In my mind this is a misconduct since those players are being disrespectful to the opponents.
What is your take on this?

USSF answer (March 11, 2008):
Removing the shirt after a game is over should not be treated as misconduct in most cases.  When the match is over, the referee’s best course of action is to leave and, while leaving, to be only concerned about player actions which are violent, which direct dissent at the officials, which include taking off more clothing than just the jersey, or which involve clearly abusive, insulting, or offensive language.…


In a very well-tempered match with 4 minutes remaining, an attacker dribbles around a tired and apparently frustrated defender (his team is losing 2-0). The defender, in a violent manner, deliberately kicks at but completely misses the unaware attacker, who has already sped by him with the ball.

The attacker is streaking into the Penalty Area with a perfect opportunity on goal, I holler “Advantage” and also immediately inform the defender that he will be dealt with at the next stoppage.

The attacker is rewarded with an outstanding scoring opportunity that is saved brilliantly by the keeper into the corner of the field.

I am now looking for any reasonable reason to stop play to send off the defender. However, after the ball rolls toward the corner play continues peacefully without even a hint of a foul, retaliation, or other issues. I stop play four minutes later to end the match, quietly remind the player of his earlier misconduct, he reluctantly nods in agreement, and is shown the red card.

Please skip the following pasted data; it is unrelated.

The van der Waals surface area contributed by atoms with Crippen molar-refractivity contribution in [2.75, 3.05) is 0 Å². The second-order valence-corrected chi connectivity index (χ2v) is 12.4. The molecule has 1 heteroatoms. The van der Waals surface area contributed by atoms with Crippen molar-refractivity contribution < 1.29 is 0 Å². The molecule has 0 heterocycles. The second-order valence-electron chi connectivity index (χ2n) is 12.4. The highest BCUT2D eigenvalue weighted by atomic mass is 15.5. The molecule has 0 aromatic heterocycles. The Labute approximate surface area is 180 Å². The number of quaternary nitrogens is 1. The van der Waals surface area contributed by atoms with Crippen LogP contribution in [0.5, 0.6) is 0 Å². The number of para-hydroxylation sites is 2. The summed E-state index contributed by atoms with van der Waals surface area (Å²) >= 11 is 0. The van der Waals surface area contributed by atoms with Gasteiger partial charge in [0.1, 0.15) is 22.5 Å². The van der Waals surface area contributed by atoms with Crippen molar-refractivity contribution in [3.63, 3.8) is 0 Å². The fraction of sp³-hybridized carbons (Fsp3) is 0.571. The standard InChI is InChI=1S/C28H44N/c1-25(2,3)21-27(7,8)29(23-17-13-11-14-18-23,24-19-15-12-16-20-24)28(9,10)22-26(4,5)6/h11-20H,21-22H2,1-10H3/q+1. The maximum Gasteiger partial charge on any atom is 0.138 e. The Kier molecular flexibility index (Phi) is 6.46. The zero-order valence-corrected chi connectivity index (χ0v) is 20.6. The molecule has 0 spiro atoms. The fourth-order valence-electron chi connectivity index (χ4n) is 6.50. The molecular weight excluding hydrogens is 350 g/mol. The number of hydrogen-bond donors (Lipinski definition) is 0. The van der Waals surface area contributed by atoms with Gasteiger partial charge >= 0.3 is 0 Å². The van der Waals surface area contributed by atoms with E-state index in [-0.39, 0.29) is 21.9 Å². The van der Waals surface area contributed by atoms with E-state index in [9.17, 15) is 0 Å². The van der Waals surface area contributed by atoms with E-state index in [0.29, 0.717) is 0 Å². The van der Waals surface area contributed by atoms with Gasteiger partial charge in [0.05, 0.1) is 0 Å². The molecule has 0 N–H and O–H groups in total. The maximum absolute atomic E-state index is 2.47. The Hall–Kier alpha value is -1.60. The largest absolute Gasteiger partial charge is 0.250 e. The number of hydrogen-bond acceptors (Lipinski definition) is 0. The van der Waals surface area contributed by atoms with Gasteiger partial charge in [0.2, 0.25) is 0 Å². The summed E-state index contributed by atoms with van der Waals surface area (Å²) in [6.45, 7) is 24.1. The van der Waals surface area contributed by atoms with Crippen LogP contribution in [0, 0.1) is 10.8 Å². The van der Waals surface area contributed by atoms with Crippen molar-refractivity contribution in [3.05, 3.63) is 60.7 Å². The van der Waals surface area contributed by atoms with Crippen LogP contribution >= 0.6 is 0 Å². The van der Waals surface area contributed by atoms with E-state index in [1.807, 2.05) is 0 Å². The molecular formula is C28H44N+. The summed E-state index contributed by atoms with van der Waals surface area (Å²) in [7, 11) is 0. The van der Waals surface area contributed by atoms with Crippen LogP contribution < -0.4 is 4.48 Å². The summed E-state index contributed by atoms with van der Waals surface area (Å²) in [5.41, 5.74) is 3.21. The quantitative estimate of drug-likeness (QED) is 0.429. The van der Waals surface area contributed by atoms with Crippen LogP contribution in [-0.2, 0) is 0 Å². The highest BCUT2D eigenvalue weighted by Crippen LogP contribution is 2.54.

The Laws of the Game support my decision, but many referees I have discussed the situation with have suggested I stop play after the advantage plays out (ball into corner of field) and then award an IFK to attackers after sending off the defender. How is the latter supported in Law or sense (it gives attackers two opportunities toward goal)? Are there any further alternatives other than stopping play immediately?

USSF answer (March 10, 2008):
You are, of course, perfectly within your right, under the Law, to send off the defender for attempting to kick his opponent, even after you have invoked the advantage clause. However, if you are going to punish this player off at all, whether with a sending-off or a caution, we would suggest doing it within the statutory 2-3 seconds after deciding to invoke the advantage, rather than waiting four minutes — during which time the defender has committed no further acts of misconduct, which may have been a result of your comment that you would deal with him at the next stoppage. There is no need to wait for a so-called “natural stoppage” to do this; if the act must be punished, then stop play and do it.